Fill up your glasses and let’s make a toast to work!
By Barbara Soalheiro — Column “Toast to Leadership”, published in Fast Company Brasil
March 16th, 2021
I am really excited to be here for the debut of this column. I love premieres. They bring butterflies to my stomach and the joy of knowing I moved one step forward, which is an important reward to the daughter of working-class parents who dared to open their own business and got rich in Brazil between the 1980s and 1990s. Moving forward, bettering myself and overcoming obstacles have always been important values to me. And possibly that’s the reason why work has become something so crucial in my life. So, come on! Fill up your glasses and let’s make a toast to work.
I’d like to begin by saying that work is one of the most pleasurable things in the world. And I put it like that to avoid reprisals because actually I’d like to say that work is THE most pleasurable thing in the world. But when organizations try and improve their employees’ relationship with work, they invest in stuff that has nothing to do with it, such as ping pong tables, free food, colourful post-its. Instead of creating more space for what really make people connect with their professional routine: the chance of learning something new, the opportunity to relate to people with whom they share lots of interests and, above all, the chance to create things.
Nothing is more rewarding to humans that creating something. The feeling of “this did not exist and now it does”. No wonder the great majority of religions there are explain gods as creators.
And it’s work that most frequently gives us the opportunity of experiencing this sensation. Of course, there are people who do not wish to find this level of pleasure in work. And there are many more who don’t even have this possibility — while I raise my full glass, there are many still fighting to be part of the game. What astonishes me is that leaderships don’t realize that investing in a new floor that looks innovative has no impact on the levels of connection between people and their work and thus no impact on their bottom line. On the other hand, the relation between daily tasks and final result, the feeling of wasting time in meetings that didn’t require one’s presence and lack of clarity on what exactly the company recognizes as being one’s talent appear to be at the top of ranking of things responsible for low levels of mental health in recent studies on the subject.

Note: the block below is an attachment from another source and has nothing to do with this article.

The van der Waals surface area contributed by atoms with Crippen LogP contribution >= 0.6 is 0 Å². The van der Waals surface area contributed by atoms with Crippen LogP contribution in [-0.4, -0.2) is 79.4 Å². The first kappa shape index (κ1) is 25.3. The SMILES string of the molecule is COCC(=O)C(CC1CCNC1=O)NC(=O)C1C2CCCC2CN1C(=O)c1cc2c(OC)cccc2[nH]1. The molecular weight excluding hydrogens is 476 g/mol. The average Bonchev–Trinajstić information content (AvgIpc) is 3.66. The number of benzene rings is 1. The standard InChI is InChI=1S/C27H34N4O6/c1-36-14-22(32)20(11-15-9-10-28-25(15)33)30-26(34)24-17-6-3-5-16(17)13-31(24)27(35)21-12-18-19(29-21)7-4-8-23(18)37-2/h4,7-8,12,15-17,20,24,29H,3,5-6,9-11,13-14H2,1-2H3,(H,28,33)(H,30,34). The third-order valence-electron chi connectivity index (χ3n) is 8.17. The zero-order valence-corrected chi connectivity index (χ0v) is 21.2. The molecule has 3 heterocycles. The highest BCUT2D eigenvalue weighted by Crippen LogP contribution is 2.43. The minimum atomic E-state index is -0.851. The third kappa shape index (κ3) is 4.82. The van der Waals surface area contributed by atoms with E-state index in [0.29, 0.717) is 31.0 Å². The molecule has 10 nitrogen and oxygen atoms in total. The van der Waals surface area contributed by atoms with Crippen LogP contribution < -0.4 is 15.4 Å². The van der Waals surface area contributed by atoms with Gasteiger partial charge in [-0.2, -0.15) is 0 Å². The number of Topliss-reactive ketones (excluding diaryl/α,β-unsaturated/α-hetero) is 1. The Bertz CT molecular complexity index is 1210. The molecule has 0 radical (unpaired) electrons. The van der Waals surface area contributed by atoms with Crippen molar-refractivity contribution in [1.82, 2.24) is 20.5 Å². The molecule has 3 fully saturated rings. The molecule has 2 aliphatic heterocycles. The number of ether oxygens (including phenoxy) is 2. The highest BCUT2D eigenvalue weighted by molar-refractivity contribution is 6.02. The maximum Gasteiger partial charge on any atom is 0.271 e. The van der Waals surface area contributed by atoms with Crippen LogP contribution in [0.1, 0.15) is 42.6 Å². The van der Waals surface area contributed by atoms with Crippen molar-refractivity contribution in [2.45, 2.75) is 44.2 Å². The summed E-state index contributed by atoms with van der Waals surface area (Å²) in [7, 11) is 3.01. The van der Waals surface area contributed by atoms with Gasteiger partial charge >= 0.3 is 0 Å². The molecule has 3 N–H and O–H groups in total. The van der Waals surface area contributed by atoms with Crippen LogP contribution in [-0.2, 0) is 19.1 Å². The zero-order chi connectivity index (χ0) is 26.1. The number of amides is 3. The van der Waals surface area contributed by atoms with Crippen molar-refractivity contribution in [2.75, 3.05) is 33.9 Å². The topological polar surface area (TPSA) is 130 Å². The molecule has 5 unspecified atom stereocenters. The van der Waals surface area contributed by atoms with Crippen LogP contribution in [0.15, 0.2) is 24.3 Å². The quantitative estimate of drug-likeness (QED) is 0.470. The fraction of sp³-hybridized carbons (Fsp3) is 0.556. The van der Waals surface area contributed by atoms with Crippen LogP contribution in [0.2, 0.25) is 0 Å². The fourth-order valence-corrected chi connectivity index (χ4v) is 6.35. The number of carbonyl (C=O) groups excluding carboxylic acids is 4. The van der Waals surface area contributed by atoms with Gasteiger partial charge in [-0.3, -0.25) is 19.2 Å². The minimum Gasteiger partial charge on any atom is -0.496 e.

Why then are we spending so much time and money with accessories? Especially when the secret lies in motivating people to make assertive decisions and to take consequences into account, that’s what any leader wants.
I suggest you pick a big problem, that’s really difficult to solve and very relevant to the survival of your company and test the following:
Present the problem to your team. Tell them you want an end-to-end solution, considering all the necessary aspects that would enable it to be implemented immediately.
Don’t ask for the perfect solution. There is no such thing. What you are looking for is a solution that considers all of its consequences and that can be implemented in a month’s time. Or five. You decide the timeframe. But give them a deadline.
The harder, the better. The best talents are driven by the opportunity of solving complex problems. Big conundrums. Dead ends. So no sparing them when it comes to choosing a difficult challenge.
It’s for real. What I am suggesting is not an exercise. Therefore, there is risk involved. That will make the people in your team deliver their ultimate best. It will require them to get information they don’t have now and speak to people in the organization that are far from them on a daily basis and come up with a solution that they’ve never seen before.
I bet you that when the experiment is over your whole team will have experienced a kind of magic joy, an exciting feeling of having taken the plunge. And it’s even possible they will have moved work up on that list of the best things in life.